"It will be a lot more fun," puzzlemaker Trip Payne said.
It'll have "cleverer clues, more solvable puzzles," predicted Peter Gordon, an associate editor at Games. And, he added, there will be a lot more "head slapping" going on.
Head slapping is the "aha!" of solving a puzzle without a pile of reference books, explained another leading puzzlemaker Merl Reagle. And it's the key to what makes the Shortz appointment a boon to the New Wave crossword puzzle movement.
I first heard of the New Wave (AKA the New School or New Mainstream) in 1986, when I made my only foray into the world of crossword puzzle competition. The U.S. Open Crossword Championship was at New York University and, to my surprise, a few participants sported T-shirts poking fun at the sacred Times puzzle.
What they really were maligning was crosswordese ? obscure geographical clues, alternate spellings that even Webster wouldn't recognize and references to authors who had been out of print for 60 years.
Shortz distances himself from anything radical, but he too wants to stamp out the "Burmese grasses," "Bolivian rivers" and "towns in Mongolia with a population under 100" that gridlock some puzzles.
The goal of the New Wave was to return puzzles to conversational (mainstream) English ? a trend that dates to the Times' first puzzle editor, Margaret Farrar.
She loosened up crosswording by breaking away from dictionary-only definitions and introducing multiple-word entries and word fragments (the clue for "ata" could be "??? glance" instead of "tribe in East India").
What matters to the new generation of puzzlemakers is that crossword puzzles be interesting, enjoyable, witty and humorous. Or, as Reagle said, "a cross between Jeopardy and Letterman's Top Ten."
Humor and enjoyment had much to do with how Shortz got selected for his new job.
Maleska died in August, just three months after the retired Weng. (Farrar died in 1984). The Times needed a new puzzle maven.
As Times Magazine editor Jack Ro-senthal said, managers were down to four "compellingly able" candidates. So Rosenthal assigned a Herculean task: Give me a puzzle that will amuse me.
Rosenthal not only does puzzles when he has time ? he said he is the only Times Magazine editor who has been a constructor. In the 1970s, when he was a reporter in the Times' Washington bureau, he was determined to craft a puzzle, one without those "stupid clues."
He did, and his puzzle (it had a Spiro Agnew theme) was accepted by Weng. But, to Rosenthal's displeasure, the published puzzle had been changed and had words such as "aam," an ancient Dutch measure, in place of his word "ram."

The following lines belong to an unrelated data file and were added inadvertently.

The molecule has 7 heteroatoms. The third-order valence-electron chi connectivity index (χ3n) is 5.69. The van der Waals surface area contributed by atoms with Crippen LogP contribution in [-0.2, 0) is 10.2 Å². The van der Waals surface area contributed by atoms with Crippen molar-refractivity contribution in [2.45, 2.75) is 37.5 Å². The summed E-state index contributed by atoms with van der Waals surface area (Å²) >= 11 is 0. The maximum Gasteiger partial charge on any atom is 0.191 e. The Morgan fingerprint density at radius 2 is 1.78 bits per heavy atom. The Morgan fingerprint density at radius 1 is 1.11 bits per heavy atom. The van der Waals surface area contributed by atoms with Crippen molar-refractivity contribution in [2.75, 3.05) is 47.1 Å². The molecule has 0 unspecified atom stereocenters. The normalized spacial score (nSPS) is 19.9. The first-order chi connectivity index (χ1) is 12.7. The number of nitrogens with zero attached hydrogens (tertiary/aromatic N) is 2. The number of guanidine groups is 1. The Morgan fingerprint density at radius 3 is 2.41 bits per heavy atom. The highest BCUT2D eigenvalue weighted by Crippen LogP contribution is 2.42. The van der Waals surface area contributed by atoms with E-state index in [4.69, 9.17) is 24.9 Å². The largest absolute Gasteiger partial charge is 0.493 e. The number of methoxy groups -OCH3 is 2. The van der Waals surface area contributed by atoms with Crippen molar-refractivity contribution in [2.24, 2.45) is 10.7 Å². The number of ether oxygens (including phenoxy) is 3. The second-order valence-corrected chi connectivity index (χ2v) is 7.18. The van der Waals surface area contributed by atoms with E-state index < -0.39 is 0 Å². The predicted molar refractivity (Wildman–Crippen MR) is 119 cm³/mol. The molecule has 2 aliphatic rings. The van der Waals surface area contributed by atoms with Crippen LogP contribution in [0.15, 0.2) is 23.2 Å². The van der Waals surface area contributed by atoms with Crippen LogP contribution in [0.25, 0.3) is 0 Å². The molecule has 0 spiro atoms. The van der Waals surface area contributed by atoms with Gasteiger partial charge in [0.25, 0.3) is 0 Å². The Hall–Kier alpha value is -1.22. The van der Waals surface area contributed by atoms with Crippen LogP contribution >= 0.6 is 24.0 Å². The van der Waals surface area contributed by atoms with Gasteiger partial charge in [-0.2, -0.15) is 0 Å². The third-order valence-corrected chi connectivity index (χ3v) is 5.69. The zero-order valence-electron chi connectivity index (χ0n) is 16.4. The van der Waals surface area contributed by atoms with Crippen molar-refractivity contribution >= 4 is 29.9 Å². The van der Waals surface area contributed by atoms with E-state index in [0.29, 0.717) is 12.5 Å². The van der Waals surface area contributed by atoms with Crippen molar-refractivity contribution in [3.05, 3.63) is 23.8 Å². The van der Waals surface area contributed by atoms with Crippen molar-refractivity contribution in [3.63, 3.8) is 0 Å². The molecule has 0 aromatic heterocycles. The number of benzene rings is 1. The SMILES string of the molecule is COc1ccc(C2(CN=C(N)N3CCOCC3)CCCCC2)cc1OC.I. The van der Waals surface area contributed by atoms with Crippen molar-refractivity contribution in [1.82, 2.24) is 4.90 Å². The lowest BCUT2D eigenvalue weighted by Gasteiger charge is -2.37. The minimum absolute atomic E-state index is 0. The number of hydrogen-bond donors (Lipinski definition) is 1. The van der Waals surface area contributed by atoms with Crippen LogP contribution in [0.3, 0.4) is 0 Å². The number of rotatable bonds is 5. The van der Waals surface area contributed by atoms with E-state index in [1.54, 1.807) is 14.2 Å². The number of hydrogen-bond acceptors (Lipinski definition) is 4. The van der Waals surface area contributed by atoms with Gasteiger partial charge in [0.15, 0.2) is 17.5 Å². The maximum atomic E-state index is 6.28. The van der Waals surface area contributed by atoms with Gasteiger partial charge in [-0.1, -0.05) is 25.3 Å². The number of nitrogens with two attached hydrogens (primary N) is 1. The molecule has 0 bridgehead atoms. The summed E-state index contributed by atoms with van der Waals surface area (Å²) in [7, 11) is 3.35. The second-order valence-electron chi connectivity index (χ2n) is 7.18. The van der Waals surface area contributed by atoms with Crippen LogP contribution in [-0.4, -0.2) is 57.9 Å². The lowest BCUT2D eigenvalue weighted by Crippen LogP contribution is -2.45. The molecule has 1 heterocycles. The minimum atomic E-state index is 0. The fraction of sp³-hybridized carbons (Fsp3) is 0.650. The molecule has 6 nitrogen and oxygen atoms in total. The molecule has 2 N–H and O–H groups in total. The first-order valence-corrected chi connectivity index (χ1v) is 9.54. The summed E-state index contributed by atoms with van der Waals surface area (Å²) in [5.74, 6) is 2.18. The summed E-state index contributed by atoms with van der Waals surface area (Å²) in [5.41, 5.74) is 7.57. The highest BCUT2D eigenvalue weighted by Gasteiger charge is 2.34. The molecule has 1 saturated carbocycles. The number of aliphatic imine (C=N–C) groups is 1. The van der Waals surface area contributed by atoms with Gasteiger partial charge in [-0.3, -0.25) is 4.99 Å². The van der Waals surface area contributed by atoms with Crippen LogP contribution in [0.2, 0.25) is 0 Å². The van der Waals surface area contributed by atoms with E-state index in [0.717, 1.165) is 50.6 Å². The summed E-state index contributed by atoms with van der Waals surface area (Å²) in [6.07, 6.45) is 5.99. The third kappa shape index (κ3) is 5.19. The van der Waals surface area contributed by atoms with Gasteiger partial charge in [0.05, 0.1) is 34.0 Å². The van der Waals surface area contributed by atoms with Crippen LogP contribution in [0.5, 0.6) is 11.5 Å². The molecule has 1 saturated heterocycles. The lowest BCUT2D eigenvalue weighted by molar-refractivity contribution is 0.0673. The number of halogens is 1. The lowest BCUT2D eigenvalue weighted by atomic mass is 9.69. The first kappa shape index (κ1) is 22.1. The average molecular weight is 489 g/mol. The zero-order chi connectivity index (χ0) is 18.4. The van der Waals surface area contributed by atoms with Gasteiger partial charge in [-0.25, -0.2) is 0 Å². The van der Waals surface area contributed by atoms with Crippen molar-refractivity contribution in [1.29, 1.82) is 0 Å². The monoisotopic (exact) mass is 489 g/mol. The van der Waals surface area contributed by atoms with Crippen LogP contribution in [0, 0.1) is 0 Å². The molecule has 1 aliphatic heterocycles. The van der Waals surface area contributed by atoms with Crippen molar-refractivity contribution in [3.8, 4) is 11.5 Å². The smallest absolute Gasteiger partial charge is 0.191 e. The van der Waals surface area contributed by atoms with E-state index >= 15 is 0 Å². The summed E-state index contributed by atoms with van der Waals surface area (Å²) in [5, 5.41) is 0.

Weng's explanation: What else are people going to do with the crossword puzzle dictionary that they got for Christmas?
Now, two decades later, Rosenthal was looking for a puzzle that would amuse him. All four candidates submitted humorous puzzles but, he said, "I had the most fun with Will's" ? a clever riddle with a punny answer.
Throw in Shortz' other qualifications and ideas plus the fact that he had met Farrar (he "crosses the generations," Rosenthal said), and Shortz had a new job as the Times' fourth puzzle editor since 1942, editing both the daily and weekend puzzles, which
are distributed to other newspapers through the New York Times News Service.
He began his new job in plenty of time to celebrate the 80th anniversary of the crossword puzzle Dec. 21. Shortz already has made two changes to attract top constructors: He increased the payment per puzzle and added their bylines to the daily puzzles.
Working from his new home in Pleasantville, N.Y., Shortz will commute into the Big Apple once a week.
He's had at least one TV appearance so far ? on Conan O'Brien's Late Night talk show on NBC. It was not a pleasant experience for Shortz, who, for all his zany sense of puzzle humor, took umbrage when O'Brien poked fun at his designer crossword puzzle tie.
Shortz may need to brace himself for the occasional cross word. Most Times puzzlers probably will love his brand of puzzling, but some traditionalists may balk at even the slightest change.
R. Wayne Schmittberger, the new editor of Games, is confident that his former colleague can tailor the puzzle to fit the audience. The Times crossword puzzle under Shortz will be distinct, he said, but "still pleasing" to its loyal followers.
? (Puzzlemaniac Feigenbaum is public editor at the Virginian-Pilot and Ledger-Star, Norfolk. Her dubious honors include ranking 203rd of 250 contestants at the 1986 U.S. Open Crossword Championship and having her sole crossword puzzle creation rejected twice by the New York Times Magazine.) [ID]
? (Will Shortz, puzzle editor, New York Times) [Photo]
? (The first puzzle page under Shortz' editorship was in the Nov. 21 issue
of the Times Magazine.) [Photo and Caption]